Rhodiola Rosea as antioxidant in red blood cells: ultrastructural and hemolytic behaviour


Rhodiola rosea L. (Crassulaceae) is a plant that lives at high altitude in Europe and Asia, usually used for its high capacity to increase the organism resistance to different stress conditions. Although a few international literature supports these effects, today R. rosea has become a common component of many dietary supplements also in the Western world. The aim of the present study was to investigate the effect of the R. rosea roots aqueous extract on in vitro human erythrocytes exposed to hypochlorous acid (HOCl)- oxidative stress. Several damages occur in human erythrocytes exposed in vitro to HOCl, among these membrane protein and lipid modifications, shifting from the discocyte shape to the echinocyte one, and determining lysis ultimately. Therefore, in the present work, the evaluation of the antioxidant capacity of the Rhodiola extract has been carried out by means of scanning electron microscopy and of hemolytic behaviour on human erythrocytes exposed to HOCl in the presence of increasing doses of the aqueous extract in different experimental environments (co-incubation and subsequent incubations). The results obtained are consistent with a significative protection of the extract in presence of the oxidative agent, but a cautionary note emerges from the analysis of the data related to the cell exposition to the plant extract in the absence of any induced oxidative stress. In fact, the addition to erythrocyte of high doses of R. rosea extract always determines severe alterations of the cell shape.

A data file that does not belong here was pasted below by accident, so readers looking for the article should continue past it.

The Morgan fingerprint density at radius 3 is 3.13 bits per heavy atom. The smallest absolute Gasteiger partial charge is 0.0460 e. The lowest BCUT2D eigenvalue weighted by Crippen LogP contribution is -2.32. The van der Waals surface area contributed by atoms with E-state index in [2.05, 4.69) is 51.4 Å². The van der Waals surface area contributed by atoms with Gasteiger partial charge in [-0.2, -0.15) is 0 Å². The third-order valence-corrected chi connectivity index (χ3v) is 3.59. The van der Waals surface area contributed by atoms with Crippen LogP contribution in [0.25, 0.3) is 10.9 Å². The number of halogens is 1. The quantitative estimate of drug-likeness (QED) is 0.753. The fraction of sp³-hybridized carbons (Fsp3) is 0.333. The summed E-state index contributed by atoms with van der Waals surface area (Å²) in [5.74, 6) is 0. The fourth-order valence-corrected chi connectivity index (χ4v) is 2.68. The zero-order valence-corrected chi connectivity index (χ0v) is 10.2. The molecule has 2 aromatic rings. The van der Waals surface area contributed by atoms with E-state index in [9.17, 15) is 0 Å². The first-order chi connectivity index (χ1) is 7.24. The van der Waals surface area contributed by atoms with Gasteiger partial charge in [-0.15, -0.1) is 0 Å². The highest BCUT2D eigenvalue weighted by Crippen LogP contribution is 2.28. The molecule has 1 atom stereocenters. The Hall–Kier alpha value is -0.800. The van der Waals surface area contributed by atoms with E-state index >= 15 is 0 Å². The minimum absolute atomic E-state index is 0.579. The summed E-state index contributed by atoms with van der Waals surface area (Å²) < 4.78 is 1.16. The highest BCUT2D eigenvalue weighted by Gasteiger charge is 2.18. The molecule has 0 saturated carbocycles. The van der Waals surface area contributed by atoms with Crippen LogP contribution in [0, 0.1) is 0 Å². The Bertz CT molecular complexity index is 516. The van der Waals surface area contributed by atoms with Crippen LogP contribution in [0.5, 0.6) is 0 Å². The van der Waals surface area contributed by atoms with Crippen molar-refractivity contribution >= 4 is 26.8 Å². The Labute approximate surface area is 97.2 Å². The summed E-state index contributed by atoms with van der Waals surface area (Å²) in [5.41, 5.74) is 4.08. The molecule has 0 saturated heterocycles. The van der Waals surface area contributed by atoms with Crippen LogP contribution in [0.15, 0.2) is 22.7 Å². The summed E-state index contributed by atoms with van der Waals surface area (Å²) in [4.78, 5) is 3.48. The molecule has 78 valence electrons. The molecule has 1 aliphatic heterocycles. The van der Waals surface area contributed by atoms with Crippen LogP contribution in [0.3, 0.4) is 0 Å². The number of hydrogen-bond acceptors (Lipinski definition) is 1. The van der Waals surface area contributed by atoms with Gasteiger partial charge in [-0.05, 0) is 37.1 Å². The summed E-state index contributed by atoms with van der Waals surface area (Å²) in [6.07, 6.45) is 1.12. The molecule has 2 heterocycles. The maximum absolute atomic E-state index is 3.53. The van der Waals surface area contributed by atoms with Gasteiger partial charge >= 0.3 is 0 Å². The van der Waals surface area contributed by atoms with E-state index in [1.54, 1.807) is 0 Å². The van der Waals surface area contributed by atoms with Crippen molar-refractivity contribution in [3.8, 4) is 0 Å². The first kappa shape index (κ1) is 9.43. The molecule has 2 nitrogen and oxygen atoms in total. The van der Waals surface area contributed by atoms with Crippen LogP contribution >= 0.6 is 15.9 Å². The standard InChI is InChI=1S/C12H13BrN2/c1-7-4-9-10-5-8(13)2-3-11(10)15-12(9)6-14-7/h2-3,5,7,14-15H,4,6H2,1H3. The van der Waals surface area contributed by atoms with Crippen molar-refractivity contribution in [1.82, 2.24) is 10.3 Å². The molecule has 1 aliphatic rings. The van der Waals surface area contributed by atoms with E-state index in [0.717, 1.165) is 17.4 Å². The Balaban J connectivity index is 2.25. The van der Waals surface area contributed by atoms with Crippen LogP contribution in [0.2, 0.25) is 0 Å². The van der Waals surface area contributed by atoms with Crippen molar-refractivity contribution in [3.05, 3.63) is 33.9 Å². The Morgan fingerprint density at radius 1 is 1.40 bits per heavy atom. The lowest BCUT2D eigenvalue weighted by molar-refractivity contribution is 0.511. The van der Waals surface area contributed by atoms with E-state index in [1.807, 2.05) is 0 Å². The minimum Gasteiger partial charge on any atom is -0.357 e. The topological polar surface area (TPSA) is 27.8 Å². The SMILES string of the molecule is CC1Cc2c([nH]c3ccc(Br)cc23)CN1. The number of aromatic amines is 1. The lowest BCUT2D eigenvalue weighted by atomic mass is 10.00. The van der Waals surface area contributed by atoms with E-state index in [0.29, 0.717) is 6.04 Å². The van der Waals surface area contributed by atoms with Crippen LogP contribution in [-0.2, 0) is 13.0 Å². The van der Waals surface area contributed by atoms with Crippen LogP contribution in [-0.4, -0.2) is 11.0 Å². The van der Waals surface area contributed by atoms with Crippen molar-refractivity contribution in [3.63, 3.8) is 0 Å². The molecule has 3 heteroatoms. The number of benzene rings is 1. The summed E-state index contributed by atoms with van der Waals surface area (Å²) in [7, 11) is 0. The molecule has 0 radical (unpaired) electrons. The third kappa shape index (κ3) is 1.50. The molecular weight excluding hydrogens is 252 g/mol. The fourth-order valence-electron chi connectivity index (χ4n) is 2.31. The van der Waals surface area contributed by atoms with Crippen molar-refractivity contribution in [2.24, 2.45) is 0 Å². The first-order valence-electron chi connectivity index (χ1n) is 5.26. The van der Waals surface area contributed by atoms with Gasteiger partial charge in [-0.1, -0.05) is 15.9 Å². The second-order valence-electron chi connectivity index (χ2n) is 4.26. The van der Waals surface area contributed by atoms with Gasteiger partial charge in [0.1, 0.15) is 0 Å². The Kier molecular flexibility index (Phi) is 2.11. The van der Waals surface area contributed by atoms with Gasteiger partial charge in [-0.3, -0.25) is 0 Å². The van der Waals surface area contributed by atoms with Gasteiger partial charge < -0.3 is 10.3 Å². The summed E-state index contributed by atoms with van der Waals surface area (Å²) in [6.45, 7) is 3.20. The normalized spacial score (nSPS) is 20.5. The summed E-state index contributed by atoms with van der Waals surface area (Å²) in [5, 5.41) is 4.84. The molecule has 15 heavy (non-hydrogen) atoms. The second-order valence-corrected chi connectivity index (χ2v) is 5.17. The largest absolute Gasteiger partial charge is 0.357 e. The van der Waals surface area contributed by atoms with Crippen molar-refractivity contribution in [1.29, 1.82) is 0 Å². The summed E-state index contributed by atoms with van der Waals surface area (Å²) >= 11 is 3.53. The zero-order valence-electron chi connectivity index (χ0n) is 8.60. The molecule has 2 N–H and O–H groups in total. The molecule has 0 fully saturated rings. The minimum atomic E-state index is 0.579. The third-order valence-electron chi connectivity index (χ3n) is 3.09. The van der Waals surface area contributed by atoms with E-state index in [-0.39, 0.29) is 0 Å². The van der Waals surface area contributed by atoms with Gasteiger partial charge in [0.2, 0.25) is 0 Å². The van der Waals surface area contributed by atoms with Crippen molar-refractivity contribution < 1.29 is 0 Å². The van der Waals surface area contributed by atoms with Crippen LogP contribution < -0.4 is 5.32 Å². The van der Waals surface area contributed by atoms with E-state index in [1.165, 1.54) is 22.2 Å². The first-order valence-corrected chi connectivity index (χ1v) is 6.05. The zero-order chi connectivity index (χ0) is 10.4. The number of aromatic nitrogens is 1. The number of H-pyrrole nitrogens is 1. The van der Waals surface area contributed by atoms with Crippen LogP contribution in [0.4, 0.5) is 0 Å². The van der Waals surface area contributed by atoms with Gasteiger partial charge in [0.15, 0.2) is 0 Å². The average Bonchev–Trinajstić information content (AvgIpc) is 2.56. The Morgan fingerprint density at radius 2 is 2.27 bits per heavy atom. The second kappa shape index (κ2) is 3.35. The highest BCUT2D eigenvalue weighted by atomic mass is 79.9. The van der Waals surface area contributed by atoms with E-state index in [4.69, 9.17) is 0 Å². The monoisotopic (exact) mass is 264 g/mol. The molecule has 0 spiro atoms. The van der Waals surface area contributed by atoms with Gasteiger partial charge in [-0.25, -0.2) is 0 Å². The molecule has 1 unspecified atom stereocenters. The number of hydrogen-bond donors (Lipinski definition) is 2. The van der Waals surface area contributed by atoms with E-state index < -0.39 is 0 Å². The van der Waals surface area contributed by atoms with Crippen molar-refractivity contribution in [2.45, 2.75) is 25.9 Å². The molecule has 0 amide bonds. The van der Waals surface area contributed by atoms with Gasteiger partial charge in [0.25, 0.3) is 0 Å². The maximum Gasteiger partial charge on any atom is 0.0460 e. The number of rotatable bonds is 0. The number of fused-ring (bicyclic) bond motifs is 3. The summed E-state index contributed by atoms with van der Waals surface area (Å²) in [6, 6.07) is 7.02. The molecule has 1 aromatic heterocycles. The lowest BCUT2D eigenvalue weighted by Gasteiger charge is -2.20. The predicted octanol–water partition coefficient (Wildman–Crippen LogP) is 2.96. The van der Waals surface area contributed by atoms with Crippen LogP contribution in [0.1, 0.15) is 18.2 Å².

Download data is not yet available.
Original Papers
Abstract views: 246

PDF: 1127
Share it

PlumX Metrics

PlumX Metrics provide insights into the ways people interact with individual pieces of research output (articles, conference proceedings, book chapters, and many more) in the online environment. Examples include, when research is mentioned in the news or is tweeted about. Collectively known as PlumX Metrics, these metrics are divided into five categories to help make sense of the huge amounts of data involved and to enable analysis by comparing like with like.

How to Cite
Battistelli, M., De Sanctis, R., De Bellis, R., Cucchiarini, L., Dachà, M., & Gobbi, P. (2009). Rhodiola Rosea as antioxidant in red blood cells: ultrastructural and hemolytic behaviour. European Journal of Histochemistry, 49(3), 243-254. https://doi.org/10.4081/951

Most read articles by the same author(s)